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As per the title, can airlines recover costs if they dump fuel due to a medical emergency on board shortly after takeoff?

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    $\begingroup$ Probably they don't. $\endgroup$ – user3528438 Dec 9 '19 at 4:33
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    $\begingroup$ Why do you believe that they would even try? Fuel dumping is pretty rare... $\endgroup$ – Ron Beyer Dec 9 '19 at 4:37
  • $\begingroup$ Isn't that the role of insurance? In case of emergency, I would expect an insurance to compensate for any extra costs. $\endgroup$ – Manu H Dec 9 '19 at 7:31
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    $\begingroup$ @ManuH Compensate any extra costs? That is certainly not the business model of insurers. $\endgroup$ – bogl Dec 9 '19 at 8:28
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    $\begingroup$ @bogl it depends how much they charge, but in case of an emergency, there role is also to remove the financial consequences from the decision process (e.g. better get the aircraft down to take care of a medical emergency than continuing flying it because it is expected at arrival and if it not there company would loose money). I also expect contract between insurers and airliner's to be highly complicated and required entire teams to optimize them (both for the airline and the insurer) $\endgroup$ – Manu H Dec 9 '19 at 9:12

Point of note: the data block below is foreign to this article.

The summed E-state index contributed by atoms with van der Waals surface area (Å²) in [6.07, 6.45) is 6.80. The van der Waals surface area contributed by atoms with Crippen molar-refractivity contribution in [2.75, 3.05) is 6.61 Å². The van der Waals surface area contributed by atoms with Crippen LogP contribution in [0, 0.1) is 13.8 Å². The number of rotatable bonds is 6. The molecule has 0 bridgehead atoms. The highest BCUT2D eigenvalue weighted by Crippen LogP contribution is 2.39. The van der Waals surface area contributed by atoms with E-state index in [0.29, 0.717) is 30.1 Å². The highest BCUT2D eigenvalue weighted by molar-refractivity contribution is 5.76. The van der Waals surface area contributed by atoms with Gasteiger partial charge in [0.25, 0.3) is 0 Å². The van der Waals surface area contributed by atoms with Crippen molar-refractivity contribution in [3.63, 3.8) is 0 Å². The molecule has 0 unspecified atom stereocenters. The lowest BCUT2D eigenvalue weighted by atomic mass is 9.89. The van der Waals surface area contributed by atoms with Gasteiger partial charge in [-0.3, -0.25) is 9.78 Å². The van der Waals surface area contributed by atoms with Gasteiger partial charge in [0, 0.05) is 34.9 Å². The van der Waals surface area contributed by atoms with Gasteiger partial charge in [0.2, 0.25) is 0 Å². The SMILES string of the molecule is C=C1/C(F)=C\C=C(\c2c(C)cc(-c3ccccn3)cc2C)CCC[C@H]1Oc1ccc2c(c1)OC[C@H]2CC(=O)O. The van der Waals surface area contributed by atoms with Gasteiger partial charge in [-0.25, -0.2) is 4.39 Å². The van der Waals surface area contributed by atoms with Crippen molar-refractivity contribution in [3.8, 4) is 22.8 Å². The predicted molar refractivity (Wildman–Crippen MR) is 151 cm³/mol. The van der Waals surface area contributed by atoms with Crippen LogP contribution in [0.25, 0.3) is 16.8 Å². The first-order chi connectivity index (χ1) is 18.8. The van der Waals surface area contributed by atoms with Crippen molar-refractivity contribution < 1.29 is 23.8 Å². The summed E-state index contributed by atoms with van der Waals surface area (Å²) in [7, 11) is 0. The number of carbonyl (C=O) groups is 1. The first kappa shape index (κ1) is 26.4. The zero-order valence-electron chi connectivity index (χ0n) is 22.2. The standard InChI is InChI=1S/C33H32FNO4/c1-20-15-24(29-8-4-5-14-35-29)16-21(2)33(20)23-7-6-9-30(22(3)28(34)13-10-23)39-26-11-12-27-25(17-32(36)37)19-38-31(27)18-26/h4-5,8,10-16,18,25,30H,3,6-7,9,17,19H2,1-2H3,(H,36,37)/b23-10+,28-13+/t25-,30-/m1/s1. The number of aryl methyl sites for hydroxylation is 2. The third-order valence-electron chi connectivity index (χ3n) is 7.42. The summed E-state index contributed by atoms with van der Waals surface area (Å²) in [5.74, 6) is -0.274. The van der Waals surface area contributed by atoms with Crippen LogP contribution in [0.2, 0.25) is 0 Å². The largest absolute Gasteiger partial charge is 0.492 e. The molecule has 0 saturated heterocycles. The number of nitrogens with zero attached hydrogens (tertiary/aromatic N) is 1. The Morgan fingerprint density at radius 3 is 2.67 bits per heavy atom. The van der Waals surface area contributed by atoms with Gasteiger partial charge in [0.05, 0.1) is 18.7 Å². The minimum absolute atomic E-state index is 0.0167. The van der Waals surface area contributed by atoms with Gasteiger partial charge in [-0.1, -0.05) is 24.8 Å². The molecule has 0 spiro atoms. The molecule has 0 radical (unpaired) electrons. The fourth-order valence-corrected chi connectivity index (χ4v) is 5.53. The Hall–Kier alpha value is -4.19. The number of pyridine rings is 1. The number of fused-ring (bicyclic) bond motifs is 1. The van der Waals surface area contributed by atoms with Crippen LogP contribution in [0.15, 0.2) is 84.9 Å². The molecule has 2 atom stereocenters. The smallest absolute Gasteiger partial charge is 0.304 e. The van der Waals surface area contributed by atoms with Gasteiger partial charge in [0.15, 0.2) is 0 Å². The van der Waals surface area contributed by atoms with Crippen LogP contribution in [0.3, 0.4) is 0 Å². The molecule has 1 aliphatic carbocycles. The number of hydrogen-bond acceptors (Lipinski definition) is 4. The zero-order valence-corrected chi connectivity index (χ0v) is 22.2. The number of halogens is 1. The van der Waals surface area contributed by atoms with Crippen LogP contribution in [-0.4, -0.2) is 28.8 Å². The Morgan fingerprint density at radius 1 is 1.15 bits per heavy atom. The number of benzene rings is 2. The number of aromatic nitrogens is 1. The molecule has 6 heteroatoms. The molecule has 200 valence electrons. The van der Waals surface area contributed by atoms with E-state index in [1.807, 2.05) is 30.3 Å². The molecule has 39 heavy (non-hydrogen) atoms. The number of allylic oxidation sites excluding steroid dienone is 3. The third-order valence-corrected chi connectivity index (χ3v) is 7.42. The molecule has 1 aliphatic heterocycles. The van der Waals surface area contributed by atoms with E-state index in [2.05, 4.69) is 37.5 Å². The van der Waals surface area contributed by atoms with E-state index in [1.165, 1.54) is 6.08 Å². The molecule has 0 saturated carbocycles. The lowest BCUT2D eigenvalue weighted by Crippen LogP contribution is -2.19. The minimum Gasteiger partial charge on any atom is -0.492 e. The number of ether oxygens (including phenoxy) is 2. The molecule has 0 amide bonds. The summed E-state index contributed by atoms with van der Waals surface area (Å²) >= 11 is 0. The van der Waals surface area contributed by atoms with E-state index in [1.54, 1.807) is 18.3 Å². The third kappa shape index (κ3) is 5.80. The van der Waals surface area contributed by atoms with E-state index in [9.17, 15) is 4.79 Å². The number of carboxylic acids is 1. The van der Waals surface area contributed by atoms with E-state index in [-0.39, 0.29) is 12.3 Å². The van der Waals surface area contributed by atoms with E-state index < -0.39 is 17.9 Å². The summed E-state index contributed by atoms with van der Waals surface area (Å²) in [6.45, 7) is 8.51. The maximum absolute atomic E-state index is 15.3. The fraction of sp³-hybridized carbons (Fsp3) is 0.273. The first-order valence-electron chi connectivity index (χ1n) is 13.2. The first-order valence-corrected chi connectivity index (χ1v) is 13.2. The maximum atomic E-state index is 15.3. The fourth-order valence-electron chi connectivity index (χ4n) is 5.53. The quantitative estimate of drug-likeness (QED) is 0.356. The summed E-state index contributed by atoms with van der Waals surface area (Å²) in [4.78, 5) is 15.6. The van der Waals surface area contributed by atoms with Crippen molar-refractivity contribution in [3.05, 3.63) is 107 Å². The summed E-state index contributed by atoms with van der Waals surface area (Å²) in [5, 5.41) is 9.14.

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You are overestimating (by asking) the cost of fuel in such a worst-case scenario diversion that requires fuel dumping.

With this week's jet fuel price, 50 tonnes (approx. half of what is loaded on a 787 bound for a long-haul) would set you back \$31,000.[a] But,

A single flight diversion can cost Emirates anything from US\$50,000 to over US\$600,000, depending on the nature of the diversion which includes fuel, flight catering, landing and ground handling fees, air navigation cost, passenger rebooking costs and onward connection, as well as other associated costs to care for crew and passengers.

Since 50 tonnes can be considered an upper limit, and Emirates' upper limit is \$600,000, fuel is just 5% of the cost. Further,

Adel Al Redha, Emirates' Executive Vice President and Chief Operating Officer, said: "We can never hope to recover the costs of a flight diversion, but the wellbeing of our customers is always our number one priority (...) [emphasis added]

Source: Emirates reveals the real cost of medical diversions for an airline, www.airlineratings.com, 2017

[a]: Also, for reference: An A380 returned to SFO not long into a flight due to a medical emergency, and dumped "40 tons" on the way back (avherald.com).


Related: How much compensation does an unruly passenger have to pay to an airline if the flight has to be diverted to remove them?

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